Protein Sciences Expands Flu Vaccine Candidate License Arrangement with UMN
UMN will sign on partners in Japan and gains rights to additional Asian territories.!--h2>
Protein Sciences (PSC) and UMN Pharma have expanded their 2006 agreement, under which PSC gave UMN exclusive rights to commercialize its influenza vaccine candidates FluBlok® and PanBlok® in Japan. The amendment allows UMN to enter into collaboration agreements with Astellas Pharma and IHI for the Japanese market and extends UMN’s exclusive commercialization rights to China, Hong Kong, Korea, Singapore, and Taiwan.
Astellas' role will be to support further development, licensure, and marketing of these vaccines in Japan. PSC received a portion of the up-front fee paid by Astellas and will be entitled to receive a portion of development and sales milestones as well as double-digit royalties. UMN will retain manufacturing rights and has partnered with IHI to establish a commercial production facility in Japan.
With UMN’s territories expanding, PSC received an up-front payment and will be entitled to milestones upon licensure and high single-digit royalties on sales in each country. In the event that UMN sublicenses such rights, PSC will be entitled to payments similar to those under UMN’s agreement with Astellas.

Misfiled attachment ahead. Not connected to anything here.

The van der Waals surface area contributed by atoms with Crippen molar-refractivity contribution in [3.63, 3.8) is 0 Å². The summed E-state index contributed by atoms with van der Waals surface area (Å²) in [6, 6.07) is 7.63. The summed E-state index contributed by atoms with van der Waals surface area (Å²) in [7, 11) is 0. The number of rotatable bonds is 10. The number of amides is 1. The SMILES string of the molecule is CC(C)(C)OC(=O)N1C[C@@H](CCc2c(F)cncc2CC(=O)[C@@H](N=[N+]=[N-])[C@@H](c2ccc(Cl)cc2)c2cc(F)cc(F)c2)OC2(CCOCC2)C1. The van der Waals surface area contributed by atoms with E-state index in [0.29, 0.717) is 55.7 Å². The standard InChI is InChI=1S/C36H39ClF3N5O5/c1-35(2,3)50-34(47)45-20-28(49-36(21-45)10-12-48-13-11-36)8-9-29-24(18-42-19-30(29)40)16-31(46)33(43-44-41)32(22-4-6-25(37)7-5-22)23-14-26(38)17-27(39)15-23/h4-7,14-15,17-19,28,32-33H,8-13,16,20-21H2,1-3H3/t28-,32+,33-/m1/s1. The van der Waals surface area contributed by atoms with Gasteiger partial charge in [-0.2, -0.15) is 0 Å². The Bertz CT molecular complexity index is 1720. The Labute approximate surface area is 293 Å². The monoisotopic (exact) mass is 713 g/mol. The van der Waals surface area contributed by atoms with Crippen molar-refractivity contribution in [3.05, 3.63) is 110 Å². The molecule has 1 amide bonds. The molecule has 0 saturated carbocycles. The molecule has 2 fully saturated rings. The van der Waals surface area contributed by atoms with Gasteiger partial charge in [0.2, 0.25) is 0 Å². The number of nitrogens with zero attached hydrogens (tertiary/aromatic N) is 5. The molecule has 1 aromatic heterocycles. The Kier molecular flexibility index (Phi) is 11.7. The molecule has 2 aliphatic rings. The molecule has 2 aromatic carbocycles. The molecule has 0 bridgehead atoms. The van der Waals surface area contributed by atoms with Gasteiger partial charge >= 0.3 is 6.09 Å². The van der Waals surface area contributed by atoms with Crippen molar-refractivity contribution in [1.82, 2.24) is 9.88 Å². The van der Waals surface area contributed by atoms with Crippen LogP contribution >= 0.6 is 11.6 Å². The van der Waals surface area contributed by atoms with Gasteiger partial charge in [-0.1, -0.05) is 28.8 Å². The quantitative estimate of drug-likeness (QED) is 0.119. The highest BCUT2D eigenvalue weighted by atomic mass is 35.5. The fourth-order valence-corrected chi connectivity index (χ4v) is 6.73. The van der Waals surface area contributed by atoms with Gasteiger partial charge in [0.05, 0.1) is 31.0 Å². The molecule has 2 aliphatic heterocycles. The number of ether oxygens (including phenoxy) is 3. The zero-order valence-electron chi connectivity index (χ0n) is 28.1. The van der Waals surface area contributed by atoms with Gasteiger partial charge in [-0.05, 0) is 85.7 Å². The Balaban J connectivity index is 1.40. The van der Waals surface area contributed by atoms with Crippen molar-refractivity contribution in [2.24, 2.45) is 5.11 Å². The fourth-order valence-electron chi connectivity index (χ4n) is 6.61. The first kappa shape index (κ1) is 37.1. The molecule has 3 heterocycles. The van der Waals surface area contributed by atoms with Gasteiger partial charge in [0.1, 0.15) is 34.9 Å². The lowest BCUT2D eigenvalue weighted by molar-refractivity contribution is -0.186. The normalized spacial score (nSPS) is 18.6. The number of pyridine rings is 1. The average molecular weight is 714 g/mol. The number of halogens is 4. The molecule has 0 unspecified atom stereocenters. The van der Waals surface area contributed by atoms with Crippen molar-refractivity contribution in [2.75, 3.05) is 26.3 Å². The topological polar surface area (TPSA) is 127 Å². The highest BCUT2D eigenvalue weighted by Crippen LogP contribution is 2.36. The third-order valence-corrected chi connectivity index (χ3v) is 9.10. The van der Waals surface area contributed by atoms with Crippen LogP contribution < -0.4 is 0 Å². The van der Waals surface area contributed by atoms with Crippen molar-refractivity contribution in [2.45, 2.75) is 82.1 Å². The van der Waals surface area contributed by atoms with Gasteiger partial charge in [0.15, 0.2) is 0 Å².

FluBlok is a seasonal recombinant trivalent influenza vaccine consisting of influenza hemagglutinin (HA) proteins. It is manufactured using cell culture instead of eggs, is highly purified (therefore does not require the use of thimerosal or antibiotics), and is low in endotoxins, according to PSC.
The firm filed a BLA for FluBlok with the FDA in April 2008, which was accepted in June 2008 and received Fast Track designation in July 2008. PSC anticipates that FluBlok may receive FDA approval within a few months.
PanBlok is a pandemic influenza vaccine candidate. It comprises purified recombinant hemagglutinin antigen from the H5N1 avian influenza. It is in Phase II development through a partnership with UMN Pharma in Japan.
In 2009, PSC was awarded a $34.5 million contract from the Biomedical Advanced Research and Development Authority to develop a technology for the production of recombinant influenza vaccines for pandemic preparedness. This contract could be extended up to a total of five years with a total value of approximately $147 million.